BeauSeigneur, James 1953-

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BeauSEIGNEUR, James 1953-


Born 1953, in Waltham, MA; married; wife's name, Geri; children: Faith, Abigail. Education: B.A.; also attended graduate school at Middle Tennessee State University and the University of Tennessee—Knoxville. Politics: Republican. Religion: Christian.


Agent—c/o Author Mail, Warner Books, 1271 Avenue of the Americas, New York, NY 10020.


Novelist and writing consultant. Has also worked as a political science instructor, technical writer, political campaign manager, lobbyist, and newspaper publisher. Military service: Served in U.S. Army, including assignment as an intelligence analyst for the National Security Agency, 1976-1981.


In His Image (book one of "Christ Clone" trilogy), Selective House Publishers (Rockville, MD), 1997, Warner Books (New York, NY), 2003.

Birth of an Age (book two of "Christ Clone" trilogy), Selective House Publishers (Rockville, MD), 1997, Warner Books (New York, NY), 2003.

Acts of God (book three of "Christ Clone" trilogy), Warner Books (New York, NY), 2003.

Has written many newspaper and magazine articles, and published manuals Military Avionics, 1985, and Strategic Defense, 1986. Has written lyrics for published songs.


In His Image was adapted for audio cassette, read by Pete Bradbury, Recorded Books, 2001.


A collection of biographies.


James BeauSeigneur is a former U.S. Army intelligence analyst who now works as a writing consultant to the federal government. He once ran for U.S. Congress against Al Gore, but eventually left politics, seeking a more stable life for his family. Turning to technical writing for a regular income, he sought creative satisfaction in fiction writing. This pursuit resulted in the publication of the "Christ Clone" trilogy, a series of novels that blend science fiction and theology. The author describes his religious awakening during the early 1970s as starting amongst the hippie Christians who were known as "Jesus Freaks." He has said that he hopes that his fiction writing will connect non-Christians with the Gospel.

Originally self-published, the trilogy earned an enthusiastic following for its unusual blend of science, inside view of government, and apocalyptic speculation. The first installment, In His Image, introduces biochemist Harold Goodman and his former student, who is now a journalist, Decker Hawthorne. Goodman is part of a team testing the Shroud of Turinfor authenticity. He discovers live skin cells in the cloth and uses them to secretly create a human clone. Only Hawthorne knows the origins of the scientist's "son" Christopher. When a plague kills millions of people and war in the Middle East escalates, the young man becomes an important negotiator. The later volumes in the trilogy are Birth of an Age and Acts of God, in which Christopher becomes a powerful figure in the United Nations and is revealed to be the Anti-Christ.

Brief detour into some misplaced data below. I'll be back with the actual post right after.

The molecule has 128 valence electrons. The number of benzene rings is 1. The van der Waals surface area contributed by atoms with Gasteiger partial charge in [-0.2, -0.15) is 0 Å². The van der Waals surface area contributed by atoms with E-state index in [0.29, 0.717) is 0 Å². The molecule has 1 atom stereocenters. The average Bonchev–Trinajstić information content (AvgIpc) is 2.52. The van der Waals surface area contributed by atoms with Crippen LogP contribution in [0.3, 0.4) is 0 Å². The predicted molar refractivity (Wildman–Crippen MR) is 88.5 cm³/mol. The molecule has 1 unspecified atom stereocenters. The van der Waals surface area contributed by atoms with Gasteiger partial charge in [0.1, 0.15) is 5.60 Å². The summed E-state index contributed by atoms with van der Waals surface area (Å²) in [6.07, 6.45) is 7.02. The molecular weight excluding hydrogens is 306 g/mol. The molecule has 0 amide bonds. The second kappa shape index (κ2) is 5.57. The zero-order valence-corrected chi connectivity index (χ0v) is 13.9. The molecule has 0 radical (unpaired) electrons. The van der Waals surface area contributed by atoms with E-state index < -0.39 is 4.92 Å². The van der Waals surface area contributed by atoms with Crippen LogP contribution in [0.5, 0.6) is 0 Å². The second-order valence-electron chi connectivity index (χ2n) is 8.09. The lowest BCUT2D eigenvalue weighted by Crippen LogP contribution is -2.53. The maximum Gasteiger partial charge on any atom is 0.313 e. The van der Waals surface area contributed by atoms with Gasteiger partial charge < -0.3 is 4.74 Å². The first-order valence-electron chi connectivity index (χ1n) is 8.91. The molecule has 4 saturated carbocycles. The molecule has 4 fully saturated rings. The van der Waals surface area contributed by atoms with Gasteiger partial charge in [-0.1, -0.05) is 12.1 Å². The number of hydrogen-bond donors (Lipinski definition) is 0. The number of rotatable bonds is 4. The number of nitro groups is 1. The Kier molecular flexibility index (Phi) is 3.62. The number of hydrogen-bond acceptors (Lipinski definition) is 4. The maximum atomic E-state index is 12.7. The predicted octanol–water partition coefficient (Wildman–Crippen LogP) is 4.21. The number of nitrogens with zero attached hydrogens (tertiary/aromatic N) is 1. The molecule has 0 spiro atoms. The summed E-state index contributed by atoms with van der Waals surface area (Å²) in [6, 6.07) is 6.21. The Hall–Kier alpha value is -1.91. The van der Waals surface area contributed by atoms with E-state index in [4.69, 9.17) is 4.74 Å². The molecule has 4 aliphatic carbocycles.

The first episode, however, leaves readers wondering if Christopher is in fact the son of Christ. A reviewer for Publishers Weekly noted that the author "warns his audience to read the entire trilogy before judging." Commenting on BeauSeigneur's creation, the writer said that he "awkwardly mixes religion, geopolitics and preposterous plot twists." A Kirkus Reviews contributor described the thriller as "silly, cheap, and fun: a garden-variety potboiler with a neat gimmick thrown in." Booklist's John Mort credited the book's popularity to the fact that BeauSeigneur "knows how to write, deploying a tough, driving style in perfect cadence." Remarking on the timing of Warner's publication of the trilogy in 2003, he said, "the paranoia [BeauSeigneur] evokes is a perfect fit for these times of religious hatred and political terror." Jackie Alnor commented in a review for the Christian Sentinel that BeauSeigneur is "a compelling storyteller" and "writes with a sophistication that makes it very believable." She remarked that the trilogy "does not read preachy with gospel messages."



Booklist, January 1, 2003, John Mort, review of In His Image, p. 845.

Kirkus Reviews, December 1, 2002, review of In His Image, p. 1711; May 15, 2003, review of Birth of an Age, p. 694.

Publishers Weekly, January 6, 2003, review of In His Image, p. 38; June 9, 2003, review of Birth of an Age, p. 34.


Christian Fandom Home Page, (March, 2000), interview with James BeauSeigneur.

Christian Sentinel, (May, 2003), Jackie Alnor, review of "Christ Clone" trilogy.

Time Warner Bookmark, (June 27, 2003), information on James BeauSeigneur.*